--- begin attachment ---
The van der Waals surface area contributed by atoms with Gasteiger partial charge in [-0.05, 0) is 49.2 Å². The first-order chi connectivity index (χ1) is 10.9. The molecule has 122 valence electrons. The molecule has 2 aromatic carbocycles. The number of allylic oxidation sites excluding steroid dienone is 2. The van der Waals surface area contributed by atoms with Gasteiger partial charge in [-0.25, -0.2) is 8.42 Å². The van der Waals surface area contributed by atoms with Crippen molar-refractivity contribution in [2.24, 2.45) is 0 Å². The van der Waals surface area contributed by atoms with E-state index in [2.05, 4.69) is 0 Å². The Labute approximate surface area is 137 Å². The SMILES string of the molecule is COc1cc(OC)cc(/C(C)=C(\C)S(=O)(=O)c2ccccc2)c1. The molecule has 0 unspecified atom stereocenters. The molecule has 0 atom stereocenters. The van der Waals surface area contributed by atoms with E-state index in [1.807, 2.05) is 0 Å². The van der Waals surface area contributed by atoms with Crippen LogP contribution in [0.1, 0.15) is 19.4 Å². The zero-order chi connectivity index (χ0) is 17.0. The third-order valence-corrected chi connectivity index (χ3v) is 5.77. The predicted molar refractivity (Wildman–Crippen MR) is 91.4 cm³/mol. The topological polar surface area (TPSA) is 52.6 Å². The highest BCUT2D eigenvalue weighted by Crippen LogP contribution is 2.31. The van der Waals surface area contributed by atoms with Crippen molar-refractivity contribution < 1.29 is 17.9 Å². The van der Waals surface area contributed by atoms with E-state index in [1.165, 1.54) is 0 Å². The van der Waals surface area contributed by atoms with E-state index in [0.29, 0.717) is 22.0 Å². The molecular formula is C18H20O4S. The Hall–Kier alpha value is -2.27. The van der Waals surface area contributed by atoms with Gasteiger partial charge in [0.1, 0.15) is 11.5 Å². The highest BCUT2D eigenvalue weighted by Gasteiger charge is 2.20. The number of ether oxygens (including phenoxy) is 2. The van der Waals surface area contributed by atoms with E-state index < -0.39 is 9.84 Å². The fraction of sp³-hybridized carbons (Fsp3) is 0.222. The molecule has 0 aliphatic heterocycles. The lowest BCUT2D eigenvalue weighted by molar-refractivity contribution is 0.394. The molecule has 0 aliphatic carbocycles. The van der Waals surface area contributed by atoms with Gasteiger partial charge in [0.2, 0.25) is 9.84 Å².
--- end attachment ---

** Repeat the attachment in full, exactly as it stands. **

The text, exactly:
The van der Waals surface area contributed by atoms with Gasteiger partial charge in [-0.05, 0) is 49.2 Å². The first-order chi connectivity index (χ1) is 10.9. The molecule has 122 valence electrons. The molecule has 2 aromatic carbocycles. The number of allylic oxidation sites excluding steroid dienone is 2. The van der Waals surface area contributed by atoms with Gasteiger partial charge in [-0.25, -0.2) is 8.42 Å². The van der Waals surface area contributed by atoms with Crippen molar-refractivity contribution in [2.24, 2.45) is 0 Å². The van der Waals surface area contributed by atoms with E-state index in [2.05, 4.69) is 0 Å². The Labute approximate surface area is 137 Å². The SMILES string of the molecule is COc1cc(OC)cc(/C(C)=C(\C)S(=O)(=O)c2ccccc2)c1. The molecule has 0 unspecified atom stereocenters. The molecule has 0 atom stereocenters. The van der Waals surface area contributed by atoms with E-state index in [1.807, 2.05) is 0 Å². The van der Waals surface area contributed by atoms with Crippen LogP contribution in [0.1, 0.15) is 19.4 Å². The zero-order chi connectivity index (χ0) is 17.0. The third-order valence-corrected chi connectivity index (χ3v) is 5.77. The predicted molar refractivity (Wildman–Crippen MR) is 91.4 cm³/mol. The topological polar surface area (TPSA) is 52.6 Å². The highest BCUT2D eigenvalue weighted by Crippen LogP contribution is 2.31. The van der Waals surface area contributed by atoms with Crippen molar-refractivity contribution < 1.29 is 17.9 Å². The van der Waals surface area contributed by atoms with E-state index in [1.165, 1.54) is 0 Å². The van der Waals surface area contributed by atoms with E-state index in [0.29, 0.717) is 22.0 Å². The molecular formula is C18H20O4S. The Hall–Kier alpha value is -2.27. The van der Waals surface area contributed by atoms with Gasteiger partial charge in [0.1, 0.15) is 11.5 Å². The highest BCUT2D eigenvalue weighted by Gasteiger charge is 2.20. The number of ether oxygens (including phenoxy) is 2. The van der Waals surface area contributed by atoms with E-state index < -0.39 is 9.84 Å². The fraction of sp³-hybridized carbons (Fsp3) is 0.222. The molecule has 0 aliphatic heterocycles. The lowest BCUT2D eigenvalue weighted by molar-refractivity contribution is 0.394. The molecule has 0 aliphatic carbocycles. The van der Waals surface area contributed by atoms with Gasteiger partial charge in [0.2, 0.25) is 9.84 Å².